Written By: Barkha Mathur | Edited By: Sonia Bhaskar | November 12, 2018 12:18 PM | News

Organ Donation: Misconceptions Are Hindrances In Mobilising People To Donate Organs, Finds A Study
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New Delhi: The health panels of Confederation of Indian Industry (CII) and Young Indians (Yi) which was formed by CII in 2002, are conducting an explorative study on “Myths and Misconceptions about Organ Transplantation and Tissue Donation”, among the residents in the city of Coimbatore, Tamil Nadu. Till now the survey has been conducted among 1,117 people (394 females and 723 males) in 33 out of 100 wards in Coimbatore in August 2018. S. Shrikumaravelu, chairman of Yi’s Health vertical in Coimbatore said, “The aim of the study is to know the gaps that still exist and what more is need to be done. For example, everybody knows about eye donation but a donation of organs like skin, pancreas, hand, bone marrow is very new to them.”

Also Read: Download And Register: Tamil Nadu’s New Organ Donation App Makes Registration For Donors A Simple Process

An interim report of the study, that will be completed by January 2019, was released recently at the fourth edition of the ‘Gift an Organ’ initiative which was launched in 2015 by CII and Yi in Coimbatore, along with 12 partner hospitals, with an objective to create awareness on Organ Donation by educating people and breaking the myths related to it. The initiative has now spread across 42 cities in India.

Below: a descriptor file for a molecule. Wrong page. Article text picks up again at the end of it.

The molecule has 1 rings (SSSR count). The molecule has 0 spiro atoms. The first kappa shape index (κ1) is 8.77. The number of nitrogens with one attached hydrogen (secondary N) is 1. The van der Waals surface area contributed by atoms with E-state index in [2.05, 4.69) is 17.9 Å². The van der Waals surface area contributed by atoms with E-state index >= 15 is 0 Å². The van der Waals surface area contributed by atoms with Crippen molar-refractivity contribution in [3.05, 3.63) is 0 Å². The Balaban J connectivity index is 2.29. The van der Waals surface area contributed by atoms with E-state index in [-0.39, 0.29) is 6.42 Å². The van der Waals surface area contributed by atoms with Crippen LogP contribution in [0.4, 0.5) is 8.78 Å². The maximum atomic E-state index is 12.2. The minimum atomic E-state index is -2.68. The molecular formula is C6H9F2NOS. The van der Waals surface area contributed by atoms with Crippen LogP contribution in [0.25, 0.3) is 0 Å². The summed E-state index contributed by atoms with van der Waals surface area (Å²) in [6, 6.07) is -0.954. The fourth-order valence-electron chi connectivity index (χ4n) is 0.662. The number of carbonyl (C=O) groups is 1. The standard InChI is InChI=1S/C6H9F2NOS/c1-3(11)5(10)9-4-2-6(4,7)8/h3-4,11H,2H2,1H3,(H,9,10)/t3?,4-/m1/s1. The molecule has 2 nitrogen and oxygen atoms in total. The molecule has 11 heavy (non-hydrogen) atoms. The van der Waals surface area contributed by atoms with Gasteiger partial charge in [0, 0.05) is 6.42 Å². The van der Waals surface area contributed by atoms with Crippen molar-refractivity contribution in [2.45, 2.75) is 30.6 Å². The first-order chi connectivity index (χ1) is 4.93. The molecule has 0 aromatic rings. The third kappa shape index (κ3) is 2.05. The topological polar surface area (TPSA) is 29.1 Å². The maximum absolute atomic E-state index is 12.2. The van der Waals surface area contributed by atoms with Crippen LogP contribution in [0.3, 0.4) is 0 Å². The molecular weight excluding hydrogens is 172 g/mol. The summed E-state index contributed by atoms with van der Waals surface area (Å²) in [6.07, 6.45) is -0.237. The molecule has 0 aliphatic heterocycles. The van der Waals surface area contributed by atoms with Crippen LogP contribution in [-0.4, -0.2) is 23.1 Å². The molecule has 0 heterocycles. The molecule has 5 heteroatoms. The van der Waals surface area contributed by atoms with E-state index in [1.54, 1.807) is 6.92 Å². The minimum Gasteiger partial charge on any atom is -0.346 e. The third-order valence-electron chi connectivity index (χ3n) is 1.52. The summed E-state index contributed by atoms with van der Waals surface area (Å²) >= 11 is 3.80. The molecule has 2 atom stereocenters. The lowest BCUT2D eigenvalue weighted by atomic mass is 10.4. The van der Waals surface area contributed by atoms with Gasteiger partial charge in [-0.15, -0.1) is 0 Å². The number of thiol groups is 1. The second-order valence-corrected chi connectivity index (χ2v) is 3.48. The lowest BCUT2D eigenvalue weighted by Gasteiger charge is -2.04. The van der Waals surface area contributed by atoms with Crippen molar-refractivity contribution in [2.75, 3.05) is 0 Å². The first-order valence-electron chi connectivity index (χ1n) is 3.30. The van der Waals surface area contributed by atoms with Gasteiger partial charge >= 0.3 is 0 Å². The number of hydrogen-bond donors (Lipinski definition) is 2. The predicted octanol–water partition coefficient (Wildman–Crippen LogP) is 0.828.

The study is being conducted with an objective to evaluate and streamline the efforts under CII-Yi led ‘Gift an Organ’ initiative and to identify, document and scrutinise the prevailing myths and facts relating to organ donation among the general public in Coimbatore, Tamil Nadu. The interim report found that even though people are aware of organ donation per se, there is a low level of understanding of various aspects of organ donation and transplantation and says that print media/newspapers are the biggest sources of information on organ donation for people followed by information from friends and colleagues.

Also Read: Organ Donation: What Tamil Nadu Got Right

Dr. Anand Vijay, a Liver Transplant surgeon in Coimbatore told NDTV,

Though a large majority of people know about organ donation, they do not know the logistics and procedures for organ donation. Many times, people have a false belief that the brain-dead patient will recover one day. Many people lack clarity on the difference between coma and brain-death. A person is declared brain-dead after some tests and that done by a panel of government doctors in compliance with the Transplantation of Human Organs Act.

R.V. Ramani, convenor of a CII-Healthcare panel in Coimbatore and the Project Chairman of ‘Gift an Organ’, said, “The Tamil Nadu Government, in 2008 passed orders laying down systems and procedures for organ donation and transplantation in the state and the state is also the Regional Organ Tissue Transplant Organisation for southern states. At this juncture, awareness among people on the concept of organ donation is crucial.”